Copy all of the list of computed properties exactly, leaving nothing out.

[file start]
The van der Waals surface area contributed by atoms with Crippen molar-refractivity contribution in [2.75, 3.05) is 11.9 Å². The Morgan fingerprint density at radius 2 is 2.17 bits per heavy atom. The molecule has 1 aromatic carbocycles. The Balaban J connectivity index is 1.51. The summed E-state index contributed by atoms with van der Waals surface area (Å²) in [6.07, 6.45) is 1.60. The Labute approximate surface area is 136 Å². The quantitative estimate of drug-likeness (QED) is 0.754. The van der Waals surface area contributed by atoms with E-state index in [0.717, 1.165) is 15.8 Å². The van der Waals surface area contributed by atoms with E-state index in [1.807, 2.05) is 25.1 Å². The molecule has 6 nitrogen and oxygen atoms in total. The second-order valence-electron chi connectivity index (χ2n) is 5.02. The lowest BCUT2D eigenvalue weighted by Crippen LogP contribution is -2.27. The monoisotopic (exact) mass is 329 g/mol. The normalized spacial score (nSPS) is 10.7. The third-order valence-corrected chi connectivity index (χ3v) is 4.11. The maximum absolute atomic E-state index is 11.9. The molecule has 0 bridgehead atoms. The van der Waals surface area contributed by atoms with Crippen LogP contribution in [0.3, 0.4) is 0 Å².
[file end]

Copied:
The van der Waals surface area contributed by atoms with Crippen molar-refractivity contribution in [2.75, 3.05) is 11.9 Å². The Morgan fingerprint density at radius 2 is 2.17 bits per heavy atom. The molecule has 1 aromatic carbocycles. The Balaban J connectivity index is 1.51. The summed E-state index contributed by atoms with van der Waals surface area (Å²) in [6.07, 6.45) is 1.60. The Labute approximate surface area is 136 Å². The quantitative estimate of drug-likeness (QED) is 0.754. The van der Waals surface area contributed by atoms with E-state index in [0.717, 1.165) is 15.8 Å². The van der Waals surface area contributed by atoms with E-state index in [1.807, 2.05) is 25.1 Å². The molecule has 6 nitrogen and oxygen atoms in total. The second-order valence-electron chi connectivity index (χ2n) is 5.02. The lowest BCUT2D eigenvalue weighted by Crippen LogP contribution is -2.27. The monoisotopic (exact) mass is 329 g/mol. The normalized spacial score (nSPS) is 10.7. The third-order valence-corrected chi connectivity index (χ3v) is 4.11. The maximum absolute atomic E-state index is 11.9. The molecule has 0 bridgehead atoms. The van der Waals surface area contributed by atoms with Crippen LogP contribution in [0.3, 0.4) is 0 Å².